As already pointed out, the names of many Gentile converts to Christianity who became leaders has been lost to history. The Bible does not tell us, probably because from the start of Christianity there was no distinction between Jews or Gentiles, slaves or free men, that all were considered equal within the body of Christ, the church (1 Corinthians 12:12-13). Nontheless, it is an interesting subject especially in light of the second major persecution under Roman Emperor Hadrian during the Bar Kockba Revolt, circa 135 C.E.

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The earliest list of Gentile bishops in Christianity would be those after the first 15 bishops. The first 15 were of Jewish descent who served as bishops of Jerusalem from the time of Christ's death until the second major persecution under Roman Emperor Hadrian during the Bar Kockba Revolt about 135 CE. The first Jewish bishop was James the brother (same mother, different father) of Christ Jesus. But once the Revolt ended, the Romans supported only Gentile Bishops in Jerusalem.

  1. The chronology of the bishops of Jerusalem I [Eusebius] have nowhere found preserved in writing;994 for tradition says that they were all short lived.

  2. But I have learned this much from writings,995 that until the siege of the Jews, which took place under Adrian,996 there were fifteen bishops in succession there,997 all of whom are said to have been of Hebrew descent, and to have received the knowledge of Christ in purity, so that they were approved by those who were able to judge of such matters, and were deemed worthy of the episcopate. For their whole church consisted then of believing Hebrews who continued from the days of the apostles until the siege which took place at this time; in which siege the Jews, having again rebelled against the Romans, were conquered after severe battles.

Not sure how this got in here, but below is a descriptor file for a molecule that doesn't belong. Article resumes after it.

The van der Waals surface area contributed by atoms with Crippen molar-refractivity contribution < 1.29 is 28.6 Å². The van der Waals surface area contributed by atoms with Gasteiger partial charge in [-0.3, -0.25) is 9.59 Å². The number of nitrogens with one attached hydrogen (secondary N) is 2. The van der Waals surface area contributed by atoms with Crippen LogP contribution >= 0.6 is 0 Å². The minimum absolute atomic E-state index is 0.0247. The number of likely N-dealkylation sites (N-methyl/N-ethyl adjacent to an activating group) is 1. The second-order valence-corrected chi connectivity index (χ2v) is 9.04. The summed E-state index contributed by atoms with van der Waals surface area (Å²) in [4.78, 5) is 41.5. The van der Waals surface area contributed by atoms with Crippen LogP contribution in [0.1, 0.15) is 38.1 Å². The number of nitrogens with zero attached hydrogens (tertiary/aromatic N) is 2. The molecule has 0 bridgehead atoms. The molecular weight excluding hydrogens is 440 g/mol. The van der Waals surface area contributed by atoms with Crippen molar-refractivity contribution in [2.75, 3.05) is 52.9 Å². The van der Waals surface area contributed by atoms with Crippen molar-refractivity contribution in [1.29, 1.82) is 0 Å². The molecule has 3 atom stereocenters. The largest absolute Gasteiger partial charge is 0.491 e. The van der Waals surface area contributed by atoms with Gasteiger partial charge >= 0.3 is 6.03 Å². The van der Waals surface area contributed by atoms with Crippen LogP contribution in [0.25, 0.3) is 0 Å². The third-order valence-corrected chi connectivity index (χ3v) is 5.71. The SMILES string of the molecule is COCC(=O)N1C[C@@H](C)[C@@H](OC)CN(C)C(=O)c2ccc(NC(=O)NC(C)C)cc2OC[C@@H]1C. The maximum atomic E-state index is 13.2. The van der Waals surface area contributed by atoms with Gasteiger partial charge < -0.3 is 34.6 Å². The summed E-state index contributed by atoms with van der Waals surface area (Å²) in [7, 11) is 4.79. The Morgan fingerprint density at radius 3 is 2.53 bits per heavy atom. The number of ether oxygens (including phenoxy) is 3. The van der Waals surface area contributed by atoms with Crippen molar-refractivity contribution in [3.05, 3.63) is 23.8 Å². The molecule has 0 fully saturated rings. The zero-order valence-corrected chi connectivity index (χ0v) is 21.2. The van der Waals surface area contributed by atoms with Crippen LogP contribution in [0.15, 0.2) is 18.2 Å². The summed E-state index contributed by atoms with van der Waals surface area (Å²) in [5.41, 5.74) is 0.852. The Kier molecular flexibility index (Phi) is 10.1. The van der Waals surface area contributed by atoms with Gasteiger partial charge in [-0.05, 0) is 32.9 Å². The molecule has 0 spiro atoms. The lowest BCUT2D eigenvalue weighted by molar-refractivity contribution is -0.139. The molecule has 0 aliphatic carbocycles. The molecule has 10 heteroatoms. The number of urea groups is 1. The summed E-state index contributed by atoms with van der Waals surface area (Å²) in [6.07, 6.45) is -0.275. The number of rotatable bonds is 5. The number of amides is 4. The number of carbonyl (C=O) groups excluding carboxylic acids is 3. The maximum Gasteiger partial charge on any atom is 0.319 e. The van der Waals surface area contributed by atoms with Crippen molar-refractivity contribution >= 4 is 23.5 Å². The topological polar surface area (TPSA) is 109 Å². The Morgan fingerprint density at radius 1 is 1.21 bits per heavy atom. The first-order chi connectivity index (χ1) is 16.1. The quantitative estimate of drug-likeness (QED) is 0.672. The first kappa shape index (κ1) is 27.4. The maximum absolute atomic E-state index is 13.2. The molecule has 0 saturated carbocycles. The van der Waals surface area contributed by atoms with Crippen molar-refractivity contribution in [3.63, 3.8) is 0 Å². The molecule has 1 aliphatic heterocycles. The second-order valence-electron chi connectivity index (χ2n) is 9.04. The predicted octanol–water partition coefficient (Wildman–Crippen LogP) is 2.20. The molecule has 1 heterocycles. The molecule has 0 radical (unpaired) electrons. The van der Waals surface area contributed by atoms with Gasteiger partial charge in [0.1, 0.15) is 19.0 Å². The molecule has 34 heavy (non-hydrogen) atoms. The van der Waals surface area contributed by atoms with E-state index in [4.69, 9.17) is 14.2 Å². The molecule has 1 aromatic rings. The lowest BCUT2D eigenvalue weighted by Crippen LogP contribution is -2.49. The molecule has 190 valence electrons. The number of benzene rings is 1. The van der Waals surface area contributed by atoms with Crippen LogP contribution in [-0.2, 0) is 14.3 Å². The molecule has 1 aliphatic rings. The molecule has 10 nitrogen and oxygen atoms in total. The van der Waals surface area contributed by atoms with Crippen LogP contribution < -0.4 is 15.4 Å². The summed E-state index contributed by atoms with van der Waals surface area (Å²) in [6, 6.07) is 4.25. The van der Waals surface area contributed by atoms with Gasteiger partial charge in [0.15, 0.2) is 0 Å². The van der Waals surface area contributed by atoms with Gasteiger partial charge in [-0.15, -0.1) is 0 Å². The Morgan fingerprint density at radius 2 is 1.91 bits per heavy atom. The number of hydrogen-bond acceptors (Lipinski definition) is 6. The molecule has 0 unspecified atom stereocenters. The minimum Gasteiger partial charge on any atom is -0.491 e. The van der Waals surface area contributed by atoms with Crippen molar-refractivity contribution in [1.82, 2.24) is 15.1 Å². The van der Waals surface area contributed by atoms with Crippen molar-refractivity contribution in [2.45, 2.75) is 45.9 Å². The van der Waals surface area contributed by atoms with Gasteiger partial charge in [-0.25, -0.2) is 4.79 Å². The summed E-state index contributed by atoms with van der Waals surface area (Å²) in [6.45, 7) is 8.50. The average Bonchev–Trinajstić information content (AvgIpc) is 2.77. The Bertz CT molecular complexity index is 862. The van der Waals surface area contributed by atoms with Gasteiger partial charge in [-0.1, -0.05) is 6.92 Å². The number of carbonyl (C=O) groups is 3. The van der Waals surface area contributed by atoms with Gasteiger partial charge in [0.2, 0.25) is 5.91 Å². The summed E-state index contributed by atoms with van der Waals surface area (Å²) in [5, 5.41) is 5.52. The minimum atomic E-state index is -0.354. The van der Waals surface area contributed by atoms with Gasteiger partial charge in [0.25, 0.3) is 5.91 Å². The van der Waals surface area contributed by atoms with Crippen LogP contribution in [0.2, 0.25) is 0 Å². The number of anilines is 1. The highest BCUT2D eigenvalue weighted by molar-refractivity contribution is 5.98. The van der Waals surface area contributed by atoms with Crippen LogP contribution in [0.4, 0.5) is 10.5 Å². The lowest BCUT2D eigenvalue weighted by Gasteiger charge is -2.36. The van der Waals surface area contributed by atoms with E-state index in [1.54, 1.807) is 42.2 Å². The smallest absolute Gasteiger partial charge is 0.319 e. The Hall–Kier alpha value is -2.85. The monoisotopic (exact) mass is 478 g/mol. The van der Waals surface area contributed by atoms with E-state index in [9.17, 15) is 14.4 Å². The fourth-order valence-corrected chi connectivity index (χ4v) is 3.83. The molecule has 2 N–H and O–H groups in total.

3. But since the bishops of the circumcision ceased at this time, it is proper to give here a list of their names from the beginning. The first, then, was James, the so-called brother of the Lord;998 the second, Symeon;999 the third, Justus;1000 the fourth, Zacchæus;1001 the fifth, Tobias; the sixth, Benjamin; the seventh, John; the eighth, Matthias; the ninth, Philip; the tenth, Seneca;1002 the eleventh, Justus; the twelfth, Levi; the thirteenth, Ephres;1003 the fourteenth, Joseph;1004 and finally, the fifteenth, Judas.

  4. These are the bishops of Jerusalem that lived between the age of the apostles and the time referred to, all of them belonging to the circumcision. History, Book IV, Chapter 5

So, the first 15 were of Jewish descent, but after the revolt, the 16th bishop was a Gentile Marcus of Jerusalem who served from 135 to 156.

  1. And thus, when the city had been emptied of the Jewish nation and had suffered the total destruction of its ancient inhabitants, it was colonized by a different race, and the Roman city which subsequently arose changed its name and was called Ælia, in honor of the emperor Ælius Adrian. And as the church there was now composed of Gentiles, the first one to assume the government of it after the bishops of the circumcision was Marcus. History, Book IV, Chapter VI

After Marcus, the 17th bishop was Cassianus.

To be clear, we know there were numerous Gentile converts to Christianity, like Cornelius and others, but it appears that, after Titus who Paul ordained, the earliest known Gentile converts to Christianity who took a leadership role would be the successive bishops of Jerusalem post 135 CE.

PS. To edit re the answer of Titus.

  • P.S. re Titus - comment noted, thank you. – Lesley Nov 23 at 18:39
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Were any of the early church leaders Gentile converts to Christianity?

The short answer seems to be yes. But a secondary question comes into play here. What sources is one willing to accept?

According to Catholicism, there are some examples of Gentile converts who went on to become Church leaders such as Bishop and others positions of authority.

Let’s start with the Passion of Our Jesus Christ and those who crucified Our Lord on the day Our Lord died.

According to Blessed Catherine Emmerich, the Abenadar was the centurion who was in charge of the Roman soldiers who crucified Jesus on the Cross. Abenadar changed his name to Ctesiphon when he converted and eventually went on to become a bishop and worked in the evangelization of Spain. His feast day is celebrated on April 1st in the Roman Martyrology. He is also celebrate as one of the Seven Apostolic Men who were sent by the Apostles to evangelize Spain.

According to Christian tradition, the Seven Apostolic Men (siete varones apostólicos) were seven Christian clerics ordained in Rome by Saints Peter and Paul and sent to evangelize Spain. This group includes Torquatus, Caecilius, Ctesiphon, Euphrasius, Indaletius, Hesychius, and Secundius (Torcuato, Cecilio, Tesifonte, Eufrasio, Indalecio, Hesiquio y Segundo).